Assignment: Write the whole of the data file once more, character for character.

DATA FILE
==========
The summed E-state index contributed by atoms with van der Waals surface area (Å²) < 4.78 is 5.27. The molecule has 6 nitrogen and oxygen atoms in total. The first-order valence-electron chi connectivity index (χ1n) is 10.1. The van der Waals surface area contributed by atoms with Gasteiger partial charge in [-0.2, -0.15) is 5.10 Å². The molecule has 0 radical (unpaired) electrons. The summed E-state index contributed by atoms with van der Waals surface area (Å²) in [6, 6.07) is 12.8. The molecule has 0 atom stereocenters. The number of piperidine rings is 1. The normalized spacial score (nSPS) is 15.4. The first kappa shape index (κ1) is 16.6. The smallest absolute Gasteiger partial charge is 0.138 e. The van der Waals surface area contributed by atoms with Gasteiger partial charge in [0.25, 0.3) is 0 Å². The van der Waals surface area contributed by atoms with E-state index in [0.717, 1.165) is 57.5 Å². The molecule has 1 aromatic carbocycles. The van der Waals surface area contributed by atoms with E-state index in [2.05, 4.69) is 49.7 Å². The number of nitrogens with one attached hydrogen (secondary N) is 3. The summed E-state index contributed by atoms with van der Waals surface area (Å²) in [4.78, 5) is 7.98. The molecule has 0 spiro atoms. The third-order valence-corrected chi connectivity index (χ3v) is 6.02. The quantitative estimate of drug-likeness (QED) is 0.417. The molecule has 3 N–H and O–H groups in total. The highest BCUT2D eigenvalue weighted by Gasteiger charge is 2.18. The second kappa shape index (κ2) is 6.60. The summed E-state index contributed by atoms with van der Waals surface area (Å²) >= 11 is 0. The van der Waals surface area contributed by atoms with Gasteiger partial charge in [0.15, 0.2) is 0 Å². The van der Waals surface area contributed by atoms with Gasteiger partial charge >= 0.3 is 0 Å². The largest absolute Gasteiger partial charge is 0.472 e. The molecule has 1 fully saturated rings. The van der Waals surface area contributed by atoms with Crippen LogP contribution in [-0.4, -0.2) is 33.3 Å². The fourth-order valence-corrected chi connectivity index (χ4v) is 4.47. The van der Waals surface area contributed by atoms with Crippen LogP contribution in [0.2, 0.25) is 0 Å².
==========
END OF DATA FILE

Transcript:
The summed E-state index contributed by atoms with van der Waals surface area (Å²) < 4.78 is 5.27. The molecule has 6 nitrogen and oxygen atoms in total. The first-order valence-electron chi connectivity index (χ1n) is 10.1. The van der Waals surface area contributed by atoms with Gasteiger partial charge in [-0.2, -0.15) is 5.10 Å². The molecule has 0 radical (unpaired) electrons. The summed E-state index contributed by atoms with van der Waals surface area (Å²) in [6, 6.07) is 12.8. The molecule has 0 atom stereocenters. The number of piperidine rings is 1. The normalized spacial score (nSPS) is 15.4. The first kappa shape index (κ1) is 16.6. The smallest absolute Gasteiger partial charge is 0.138 e. The van der Waals surface area contributed by atoms with Gasteiger partial charge in [0.25, 0.3) is 0 Å². The van der Waals surface area contributed by atoms with E-state index in [0.717, 1.165) is 57.5 Å². The molecule has 1 aromatic carbocycles. The van der Waals surface area contributed by atoms with E-state index in [2.05, 4.69) is 49.7 Å². The number of nitrogens with one attached hydrogen (secondary N) is 3. The summed E-state index contributed by atoms with van der Waals surface area (Å²) in [4.78, 5) is 7.98. The molecule has 0 spiro atoms. The third-order valence-corrected chi connectivity index (χ3v) is 6.02. The quantitative estimate of drug-likeness (QED) is 0.417. The molecule has 3 N–H and O–H groups in total. The highest BCUT2D eigenvalue weighted by Gasteiger charge is 2.18. The second kappa shape index (κ2) is 6.60. The summed E-state index contributed by atoms with van der Waals surface area (Å²) >= 11 is 0. The van der Waals surface area contributed by atoms with Gasteiger partial charge in [0.15, 0.2) is 0 Å². The van der Waals surface area contributed by atoms with Gasteiger partial charge >= 0.3 is 0 Å². The largest absolute Gasteiger partial charge is 0.472 e. The molecule has 1 fully saturated rings. The van der Waals surface area contributed by atoms with Crippen LogP contribution in [-0.4, -0.2) is 33.3 Å². The fourth-order valence-corrected chi connectivity index (χ4v) is 4.47. The van der Waals surface area contributed by atoms with Crippen LogP contribution in [0.2, 0.25) is 0 Å².